Colombia must dismantle criminal networks, corruption in port city: U.N
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By Luis Jaime Acosta
BOGOTA (Reuters) - Colombia must dismantle criminal networks and corruption in the Pacific port city of Buenaventura via its legal system and social investment to reestablish security and guarantee human rights for its residents, a United Nations agency said on Friday.
Buenaventura, with a population of 432,000, is marked by regular clashes between armed groups fighting for control of the country's main Pacific port and drug trafficking routes, with poverty-stricken civilians getting caught in the middle.
"The violence is destroying the culture and social fabric of the black and indigenous communities who live in the region, who represent more than 90% of the population," said Juliette de Rivero, representative for the U.N. High Commissioner on Human Rights, in a statement following a trip to the city.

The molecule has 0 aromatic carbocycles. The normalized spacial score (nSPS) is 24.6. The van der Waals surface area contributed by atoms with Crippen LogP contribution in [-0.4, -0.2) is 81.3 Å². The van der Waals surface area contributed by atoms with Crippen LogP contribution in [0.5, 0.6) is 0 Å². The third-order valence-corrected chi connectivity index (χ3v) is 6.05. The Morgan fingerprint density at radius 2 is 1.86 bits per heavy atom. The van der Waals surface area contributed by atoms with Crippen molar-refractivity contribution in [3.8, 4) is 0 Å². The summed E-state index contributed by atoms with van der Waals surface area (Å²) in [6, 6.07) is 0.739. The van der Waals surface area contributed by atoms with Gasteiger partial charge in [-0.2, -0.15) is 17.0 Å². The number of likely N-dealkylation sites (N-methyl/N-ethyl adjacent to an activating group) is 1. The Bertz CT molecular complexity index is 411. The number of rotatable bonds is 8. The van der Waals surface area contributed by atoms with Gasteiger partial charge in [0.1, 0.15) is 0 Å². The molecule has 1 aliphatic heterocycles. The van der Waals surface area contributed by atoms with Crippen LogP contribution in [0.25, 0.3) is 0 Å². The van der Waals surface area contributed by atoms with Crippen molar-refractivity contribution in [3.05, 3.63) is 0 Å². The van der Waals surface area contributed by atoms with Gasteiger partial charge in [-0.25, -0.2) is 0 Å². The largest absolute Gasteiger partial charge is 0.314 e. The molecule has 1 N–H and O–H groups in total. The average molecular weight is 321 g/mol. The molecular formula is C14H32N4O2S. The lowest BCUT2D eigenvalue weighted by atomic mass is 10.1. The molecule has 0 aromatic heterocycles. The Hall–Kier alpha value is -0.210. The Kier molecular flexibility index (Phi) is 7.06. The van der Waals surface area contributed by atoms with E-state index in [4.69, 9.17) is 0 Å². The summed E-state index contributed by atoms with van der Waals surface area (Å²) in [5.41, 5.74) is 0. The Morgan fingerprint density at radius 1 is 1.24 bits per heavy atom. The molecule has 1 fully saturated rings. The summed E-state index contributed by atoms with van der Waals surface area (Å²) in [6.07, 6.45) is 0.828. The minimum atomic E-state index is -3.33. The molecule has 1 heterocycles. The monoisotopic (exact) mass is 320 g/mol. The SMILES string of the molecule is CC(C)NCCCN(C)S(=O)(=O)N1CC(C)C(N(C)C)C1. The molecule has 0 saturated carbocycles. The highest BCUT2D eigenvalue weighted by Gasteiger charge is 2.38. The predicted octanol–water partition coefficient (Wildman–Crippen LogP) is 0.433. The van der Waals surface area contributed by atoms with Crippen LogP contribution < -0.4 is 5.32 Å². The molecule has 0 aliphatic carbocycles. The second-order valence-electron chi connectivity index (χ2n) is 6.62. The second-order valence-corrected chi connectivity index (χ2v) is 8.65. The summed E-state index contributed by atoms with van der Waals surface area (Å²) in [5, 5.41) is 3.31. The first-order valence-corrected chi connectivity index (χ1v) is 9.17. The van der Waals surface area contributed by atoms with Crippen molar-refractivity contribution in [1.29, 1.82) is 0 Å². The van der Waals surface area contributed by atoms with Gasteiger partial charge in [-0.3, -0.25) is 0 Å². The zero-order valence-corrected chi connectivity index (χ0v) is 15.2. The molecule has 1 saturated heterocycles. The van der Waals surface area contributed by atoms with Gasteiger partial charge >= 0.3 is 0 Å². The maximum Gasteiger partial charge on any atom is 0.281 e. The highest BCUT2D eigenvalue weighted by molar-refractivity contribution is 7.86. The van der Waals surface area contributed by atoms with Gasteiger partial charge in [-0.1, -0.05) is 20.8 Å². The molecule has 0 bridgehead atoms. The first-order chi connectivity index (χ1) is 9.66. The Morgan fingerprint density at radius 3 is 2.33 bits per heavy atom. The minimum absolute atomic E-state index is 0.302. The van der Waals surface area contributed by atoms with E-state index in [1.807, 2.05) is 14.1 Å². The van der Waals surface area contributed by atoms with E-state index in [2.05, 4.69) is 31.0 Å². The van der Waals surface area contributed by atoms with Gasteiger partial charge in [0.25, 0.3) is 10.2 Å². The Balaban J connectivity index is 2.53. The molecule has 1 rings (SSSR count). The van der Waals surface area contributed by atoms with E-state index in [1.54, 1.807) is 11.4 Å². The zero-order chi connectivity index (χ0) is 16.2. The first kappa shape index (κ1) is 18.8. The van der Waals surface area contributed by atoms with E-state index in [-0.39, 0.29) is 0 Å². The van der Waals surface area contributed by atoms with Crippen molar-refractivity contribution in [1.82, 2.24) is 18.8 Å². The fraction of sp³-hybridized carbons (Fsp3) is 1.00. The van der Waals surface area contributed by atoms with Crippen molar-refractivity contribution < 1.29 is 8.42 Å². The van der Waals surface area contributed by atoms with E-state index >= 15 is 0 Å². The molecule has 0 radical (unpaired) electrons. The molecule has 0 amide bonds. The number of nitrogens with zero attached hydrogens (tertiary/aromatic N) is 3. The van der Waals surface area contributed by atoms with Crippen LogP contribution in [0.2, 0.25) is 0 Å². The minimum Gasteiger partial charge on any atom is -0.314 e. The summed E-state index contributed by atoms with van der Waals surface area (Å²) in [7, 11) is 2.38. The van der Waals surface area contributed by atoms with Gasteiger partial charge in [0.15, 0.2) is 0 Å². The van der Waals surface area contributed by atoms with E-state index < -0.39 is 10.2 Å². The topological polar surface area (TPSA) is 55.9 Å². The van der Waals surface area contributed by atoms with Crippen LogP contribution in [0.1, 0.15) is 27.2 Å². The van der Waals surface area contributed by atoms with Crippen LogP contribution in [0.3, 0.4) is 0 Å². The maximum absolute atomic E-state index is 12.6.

So far this year Buenaventura has seen 41 homicides, 13 forced disappearances, and the forced displacement of more than 8,000 people, on top of threats to local activists and human rights defenders, the U.N. Office for Human Rights in Colombia has found.
The agency urged Colombian authorities to come together to implement agreements reached with Buenaventura residents following recent protests, as well as the peace deal reached in 2016 between the government and the now demobilized guerrilla group the Revolutionary Armed Forces of Colombia.
The peace deal ended the leftist rebel group's part in Colombia's armed conflict, which has left 260,000 dead and displaced millions.
The U.N. has called on Colombia to build more presence in remote zones battered by violence and poverty with more social investment and not just rely on the police and military.
(Reporting by Luis Jaime Acosta; Writing by Oliver Griffin; Editing by Richard Chang)
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